Race Weekend Central

Five Points to Ponder: Pole Conspiracies, Smoke Rising and the Great American Race

ONE: And We’re Back

The NASCAR offseason is just about the shortest in all of professional sports. So why does it always feel like ages between the checkered flag at Homestead-Miami Speedway and the start of Daytona Speedweeks?

I’ll leave that answer to those more qualified in the study of neurosciences in the human brain, but I for one was itching for some on-track action after what was for much of the country a bitter, frigid winter. Unlike in years past, the offseason was chock full of announcements, from new qualifying formats to a completely new way of crowning the champion — replete with snazzy monikers for the different Chase segments — and not to mention a slew of other stories (the return of the No. 3, for example) and other controversies.

All this change bodes well for what might be the most unpredictable season we’ve ever had. Yes, we can all make predictions about who might be the champion and who’ll be racing for a title in the final race, but no one has any idea how this new format will play out — and that should spice things up considerably. The Sprint Unlimited was a robust appetizer, the Budweiser Duels will ratchet up the excitement a notch on Thursday afternoon and then it’s the big race this Sunday. Can’t wait.

TWO: Pole Conspiracies

I love a good conspiracy theory as much as the next, but those suggesting that NASCAR somehow contrived to fix Daytona 500 qualifying so that the No. 3 Chevrolet of Austin Dillon would start the race on the pole need to get a life — and quick.

In its return to the Sprint Cup Series, the No. 3 won the pole in Daytona. Too good to be true?
In its return to the Sprint Cup Series, the No. 3 won the pole in Daytona. Too good to be true?

In its return to the Sprint Cup Series, the No. 3 won the pole in Daytona. Too good to be true?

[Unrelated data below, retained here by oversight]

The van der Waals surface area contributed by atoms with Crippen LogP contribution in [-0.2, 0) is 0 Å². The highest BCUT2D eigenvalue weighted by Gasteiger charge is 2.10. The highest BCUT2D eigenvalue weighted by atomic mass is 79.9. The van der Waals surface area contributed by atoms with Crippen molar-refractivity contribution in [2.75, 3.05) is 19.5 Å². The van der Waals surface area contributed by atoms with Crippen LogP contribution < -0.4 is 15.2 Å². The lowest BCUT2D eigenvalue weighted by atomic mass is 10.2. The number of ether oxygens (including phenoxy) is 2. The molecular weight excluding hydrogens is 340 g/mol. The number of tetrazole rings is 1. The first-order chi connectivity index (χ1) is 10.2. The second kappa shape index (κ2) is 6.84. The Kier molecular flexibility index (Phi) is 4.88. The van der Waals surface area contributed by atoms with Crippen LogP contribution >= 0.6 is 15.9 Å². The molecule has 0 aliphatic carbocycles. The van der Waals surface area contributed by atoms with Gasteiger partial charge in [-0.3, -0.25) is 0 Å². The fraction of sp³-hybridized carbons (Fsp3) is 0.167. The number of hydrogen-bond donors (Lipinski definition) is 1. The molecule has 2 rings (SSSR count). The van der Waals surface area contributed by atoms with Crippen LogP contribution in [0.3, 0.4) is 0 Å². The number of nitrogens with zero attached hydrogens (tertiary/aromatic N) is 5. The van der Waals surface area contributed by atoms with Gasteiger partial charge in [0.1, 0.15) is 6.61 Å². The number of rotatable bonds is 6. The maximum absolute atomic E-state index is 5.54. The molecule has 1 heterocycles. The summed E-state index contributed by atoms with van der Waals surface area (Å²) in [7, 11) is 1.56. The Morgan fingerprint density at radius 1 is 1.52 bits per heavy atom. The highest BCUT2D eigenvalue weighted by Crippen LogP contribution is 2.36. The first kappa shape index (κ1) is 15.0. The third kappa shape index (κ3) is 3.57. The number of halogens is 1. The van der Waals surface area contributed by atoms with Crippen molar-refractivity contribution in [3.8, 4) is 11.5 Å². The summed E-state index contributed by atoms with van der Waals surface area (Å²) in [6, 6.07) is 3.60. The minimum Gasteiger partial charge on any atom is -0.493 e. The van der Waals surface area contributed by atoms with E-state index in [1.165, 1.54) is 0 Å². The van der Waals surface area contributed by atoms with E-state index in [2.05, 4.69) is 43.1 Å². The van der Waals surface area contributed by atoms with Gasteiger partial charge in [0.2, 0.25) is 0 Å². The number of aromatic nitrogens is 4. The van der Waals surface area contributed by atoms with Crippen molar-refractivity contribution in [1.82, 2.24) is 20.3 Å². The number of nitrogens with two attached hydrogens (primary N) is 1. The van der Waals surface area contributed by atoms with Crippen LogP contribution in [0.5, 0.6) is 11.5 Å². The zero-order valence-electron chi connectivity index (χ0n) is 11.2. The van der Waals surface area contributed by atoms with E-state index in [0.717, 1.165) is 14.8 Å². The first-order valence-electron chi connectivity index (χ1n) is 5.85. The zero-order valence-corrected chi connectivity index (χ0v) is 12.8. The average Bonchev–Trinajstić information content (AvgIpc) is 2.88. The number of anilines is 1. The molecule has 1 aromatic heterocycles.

Sadly, it’s a repeat of 2013, when there was all the whispering about Danica Patrick’s pole-winning qualifying run. It truly is fatuous nonsense. Why on earth would NASCAR do it? What is the upside in a race where qualifying means essentially nothing? Yes, seeing the legendary number atop the scoring tower for the most storied race in the sport is fantastic and historic. It’s also not going to put one more butt in a grandstand seat or garner one more set of eyeballs on the TV broadcast. At best, it’s a minor sideshow that will be forgotten by about the second lap.

And, just for the record, Dillon is the fifth rookie to start the 500 on the pole, following Patrick, Jimmie Johnson, Mike Skinner and Loy Allen. Richard Childress Racing cars have always been fast on restrictor plate tracks and this run is just another example of that long tradition of excellence for Richard Childress Racing at Daytona and Talladega. Nothing more, nothing less.

THREE: Smoke Signals

Wasn’t it great to see Tony Stewart back on track in the Sprint Unlimited after a 15-race, seven-month absence from serious competition? Stewart is one of the true great characters of NASCAR and his absence was sorely felt last season by fans, media, officials and competitors alike.